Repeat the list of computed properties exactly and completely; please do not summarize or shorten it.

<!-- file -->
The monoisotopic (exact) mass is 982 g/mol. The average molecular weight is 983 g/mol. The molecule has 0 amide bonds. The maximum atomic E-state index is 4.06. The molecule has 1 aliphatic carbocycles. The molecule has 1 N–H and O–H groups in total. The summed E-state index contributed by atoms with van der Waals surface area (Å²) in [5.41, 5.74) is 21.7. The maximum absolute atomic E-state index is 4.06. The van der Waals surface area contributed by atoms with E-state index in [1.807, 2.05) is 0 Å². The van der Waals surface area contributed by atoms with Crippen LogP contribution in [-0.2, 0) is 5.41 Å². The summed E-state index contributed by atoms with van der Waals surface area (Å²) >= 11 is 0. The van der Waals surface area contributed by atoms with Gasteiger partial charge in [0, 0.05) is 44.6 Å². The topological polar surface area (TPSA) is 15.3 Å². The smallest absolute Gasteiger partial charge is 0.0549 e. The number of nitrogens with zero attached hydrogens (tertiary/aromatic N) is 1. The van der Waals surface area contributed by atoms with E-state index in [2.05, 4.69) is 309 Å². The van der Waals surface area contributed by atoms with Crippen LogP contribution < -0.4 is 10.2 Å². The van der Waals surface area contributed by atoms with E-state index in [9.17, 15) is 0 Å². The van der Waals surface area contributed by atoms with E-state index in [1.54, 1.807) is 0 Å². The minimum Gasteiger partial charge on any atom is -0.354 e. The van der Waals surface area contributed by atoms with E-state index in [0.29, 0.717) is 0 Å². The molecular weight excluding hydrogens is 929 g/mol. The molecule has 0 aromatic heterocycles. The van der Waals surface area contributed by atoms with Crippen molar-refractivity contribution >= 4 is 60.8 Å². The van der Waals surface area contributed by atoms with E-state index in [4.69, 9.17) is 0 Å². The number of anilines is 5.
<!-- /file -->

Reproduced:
The monoisotopic (exact) mass is 982 g/mol. The average molecular weight is 983 g/mol. The molecule has 0 amide bonds. The maximum atomic E-state index is 4.06. The molecule has 1 aliphatic carbocycles. The molecule has 1 N–H and O–H groups in total. The summed E-state index contributed by atoms with van der Waals surface area (Å²) in [5.41, 5.74) is 21.7. The maximum absolute atomic E-state index is 4.06. The van der Waals surface area contributed by atoms with E-state index in [1.807, 2.05) is 0 Å². The van der Waals surface area contributed by atoms with Crippen LogP contribution in [-0.2, 0) is 5.41 Å². The summed E-state index contributed by atoms with van der Waals surface area (Å²) >= 11 is 0. The van der Waals surface area contributed by atoms with Gasteiger partial charge in [0, 0.05) is 44.6 Å². The topological polar surface area (TPSA) is 15.3 Å². The smallest absolute Gasteiger partial charge is 0.0549 e. The number of nitrogens with zero attached hydrogens (tertiary/aromatic N) is 1. The van der Waals surface area contributed by atoms with E-state index in [2.05, 4.69) is 309 Å². The van der Waals surface area contributed by atoms with Crippen LogP contribution < -0.4 is 10.2 Å². The van der Waals surface area contributed by atoms with E-state index in [9.17, 15) is 0 Å². The van der Waals surface area contributed by atoms with E-state index in [1.54, 1.807) is 0 Å². The minimum Gasteiger partial charge on any atom is -0.354 e. The van der Waals surface area contributed by atoms with E-state index in [0.29, 0.717) is 0 Å². The molecular weight excluding hydrogens is 929 g/mol. The molecule has 0 aromatic heterocycles. The van der Waals surface area contributed by atoms with Crippen molar-refractivity contribution >= 4 is 60.8 Å². The van der Waals surface area contributed by atoms with E-state index in [4.69, 9.17) is 0 Å². The number of anilines is 5.